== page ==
Peter Stone, who became one of Broadway’s premiere writers of books for musicals, winning three Tony Awards -- for “1776,” “Woman of the Year” and “Titanic” -- has died. He was 73.
Stone, who also won an Oscar and an Emmy for his work and served as the longtime president of the Dramatists Guild, died of pulmonary fibrosis Saturday in a hospital in Manhattan.
Stone launched his career with a teleplay for “Studio One” in 1956, earning his Emmy in 1962 for an episode of the dramatic TV series “The Defenders.”
His first screenplay, “Charade,” a 1963 romantic thriller, became a box-office hit starring Cary Grant and Audrey Hepburn.
He won his Oscar for best original story and screenplay (with S.H. Barnett and Frank Tarloff) for “Father Goose,” a 1964 World War II comedy starring Grant as a beach bum who is recruited by the Australians to watch out for enemy planes and finds himself guarding a group of schoolgirls and their teacher (Leslie Caron).
Stone amassed more than a dozen screenplay credits, many of them adaptations, including “Sweet Charity,” “The Taking of Pelham One Two Three,” “Mirage,” “Arabesque,” “The Secret War of Harry Frigg,” “Skin Game,” “1776,” “Who Is Killing the Great Chefs of Europe?” and “Just Cause.”
He wrote the TV adaptation of “Adam’s Rib,” an ABC series starring Ken Howard and Blythe Danner (1973-74); created “Ivan the Terrible,” a 1976 CBS situation comedy starring Lou Jacobi; and adapted George Bernard Shaw’s “Androcles and the Lion” for NBC in 1968.
But it was as a musical book writer that Stone may have been best known.
In addition to “1776,” “Woman of the Year” (starring Lauren Bacall) and “Titanic,” he wrote the books for, among other musicals, “Sugar” (an adaptation of Billy Wilder’s movie “Some Like It Hot”), “My One and Only” and “The Will Rogers Follies.”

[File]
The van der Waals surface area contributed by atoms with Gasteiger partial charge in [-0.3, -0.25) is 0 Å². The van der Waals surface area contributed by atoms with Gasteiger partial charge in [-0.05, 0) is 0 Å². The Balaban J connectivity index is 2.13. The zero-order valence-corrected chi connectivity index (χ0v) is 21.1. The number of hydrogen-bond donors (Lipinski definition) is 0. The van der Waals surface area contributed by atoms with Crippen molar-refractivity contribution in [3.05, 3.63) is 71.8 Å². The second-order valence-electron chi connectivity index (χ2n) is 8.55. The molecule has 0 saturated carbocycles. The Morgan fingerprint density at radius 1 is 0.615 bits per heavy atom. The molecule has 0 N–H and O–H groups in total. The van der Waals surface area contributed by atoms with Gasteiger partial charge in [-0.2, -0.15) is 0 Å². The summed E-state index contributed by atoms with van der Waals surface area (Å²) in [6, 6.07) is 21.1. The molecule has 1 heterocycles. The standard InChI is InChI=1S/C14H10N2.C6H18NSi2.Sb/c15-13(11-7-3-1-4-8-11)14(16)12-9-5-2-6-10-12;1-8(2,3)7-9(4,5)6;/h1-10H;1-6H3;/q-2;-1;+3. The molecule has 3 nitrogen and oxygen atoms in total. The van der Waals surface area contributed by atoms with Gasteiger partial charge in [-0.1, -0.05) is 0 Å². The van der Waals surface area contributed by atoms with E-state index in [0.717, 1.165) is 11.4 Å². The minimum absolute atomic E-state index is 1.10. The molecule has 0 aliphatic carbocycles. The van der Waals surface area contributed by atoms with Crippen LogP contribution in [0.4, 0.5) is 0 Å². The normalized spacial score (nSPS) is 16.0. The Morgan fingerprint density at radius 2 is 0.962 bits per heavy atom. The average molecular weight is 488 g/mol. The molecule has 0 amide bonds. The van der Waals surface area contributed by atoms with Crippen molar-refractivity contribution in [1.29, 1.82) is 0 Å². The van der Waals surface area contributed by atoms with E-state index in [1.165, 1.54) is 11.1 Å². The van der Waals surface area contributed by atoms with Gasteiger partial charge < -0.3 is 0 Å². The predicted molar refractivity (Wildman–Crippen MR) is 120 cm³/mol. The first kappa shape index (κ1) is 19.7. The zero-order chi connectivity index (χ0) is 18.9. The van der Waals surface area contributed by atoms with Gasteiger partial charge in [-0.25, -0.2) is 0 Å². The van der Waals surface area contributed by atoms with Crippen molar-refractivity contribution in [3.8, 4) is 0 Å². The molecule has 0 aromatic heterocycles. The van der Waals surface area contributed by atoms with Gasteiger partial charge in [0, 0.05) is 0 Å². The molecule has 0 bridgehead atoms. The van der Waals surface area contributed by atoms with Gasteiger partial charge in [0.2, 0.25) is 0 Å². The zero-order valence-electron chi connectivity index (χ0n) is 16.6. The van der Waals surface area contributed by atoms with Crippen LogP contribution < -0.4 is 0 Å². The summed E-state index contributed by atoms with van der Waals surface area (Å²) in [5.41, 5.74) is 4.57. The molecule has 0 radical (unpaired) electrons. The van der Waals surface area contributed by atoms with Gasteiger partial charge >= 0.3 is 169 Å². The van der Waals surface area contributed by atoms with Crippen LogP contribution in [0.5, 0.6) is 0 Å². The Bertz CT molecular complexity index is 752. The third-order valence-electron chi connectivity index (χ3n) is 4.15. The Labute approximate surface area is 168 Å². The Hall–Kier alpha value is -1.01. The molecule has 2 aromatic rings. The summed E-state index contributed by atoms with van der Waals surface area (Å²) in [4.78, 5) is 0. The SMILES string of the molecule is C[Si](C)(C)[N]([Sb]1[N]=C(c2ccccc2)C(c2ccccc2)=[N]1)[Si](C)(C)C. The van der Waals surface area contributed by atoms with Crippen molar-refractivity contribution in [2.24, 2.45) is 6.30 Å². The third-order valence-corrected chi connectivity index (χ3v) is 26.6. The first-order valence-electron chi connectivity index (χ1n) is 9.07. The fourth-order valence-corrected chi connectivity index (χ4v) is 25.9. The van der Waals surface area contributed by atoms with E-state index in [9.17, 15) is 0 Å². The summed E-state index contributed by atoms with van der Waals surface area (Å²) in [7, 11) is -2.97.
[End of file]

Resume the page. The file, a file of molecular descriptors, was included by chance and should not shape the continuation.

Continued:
Over the years, a somewhat exasperated Stone lamented that “nobody knows what a [musical’s] book is.”
“People think it’s the jokes, the dialogue, but that’s the smallest part,” he told The Times in 1999.
“It’s really concept and structure. And without that, there’s no musical. You can have the best score in the world, but if the book is weak, it won’t work.”
“1776,” a historical comedy-drama dealing with the events surrounding the drafting of the Declaration of Independence, became Stone’s first major Broadway hit.
When composer Sherman Edwards, a former history teacher, proposed the idea for the musical to him, Stone said in an interview for “Contemporary Authors,” he dismissed it as “the single worst idea I ever heard.”
Stone, however, said he changed his mind after hearing Edwards’ score.
A patriotic historical musical produced at the height of the Vietnam War seemed destined for box-office failure when it hit Broadway in 1969.
Instead, “1776" was greeted with a standing ovation on opening night, and it generated more than $500,000 worth of advance ticket sales within a week.
In his review, New York Times critic Clive Barnes said he recommended it “without reservation.”
“This is a musical with style, humanity, wit and passion,” Barnes said. “Mr. Stone’s book is literate, urbane and, on occasion, very amusing.”
Stone was born Feb. 27, 1930, in Los Angeles, where his family had moved in the 1920s. His father, John Stone, was a former history teacher who had become a screenwriter and producer of Tom Mix westerns and other films at Fox Studios. Stone’s mother, Hilda, also wrote several films.
“I learned to read on scripts, and I really did read scripts as a child and [studied] the structure of scripts,” Stone told Associated Press in 1998. “Strangely, my interest was theater. I don’t know why. There wasn’t any out there then.”
After earning a bachelor’s degree from Bard College in 1951 and a master’s from Yale School of Drama in 1953, Stone moved to Paris, where he worked for a number of years as a writer and news reader for CBS radio and television.
His first play, “Friend of the Family,” was produced in St. Louis in 1958.
Stone is survived by his wife of 42 years, Mary; and his brother, David of Los Angeles.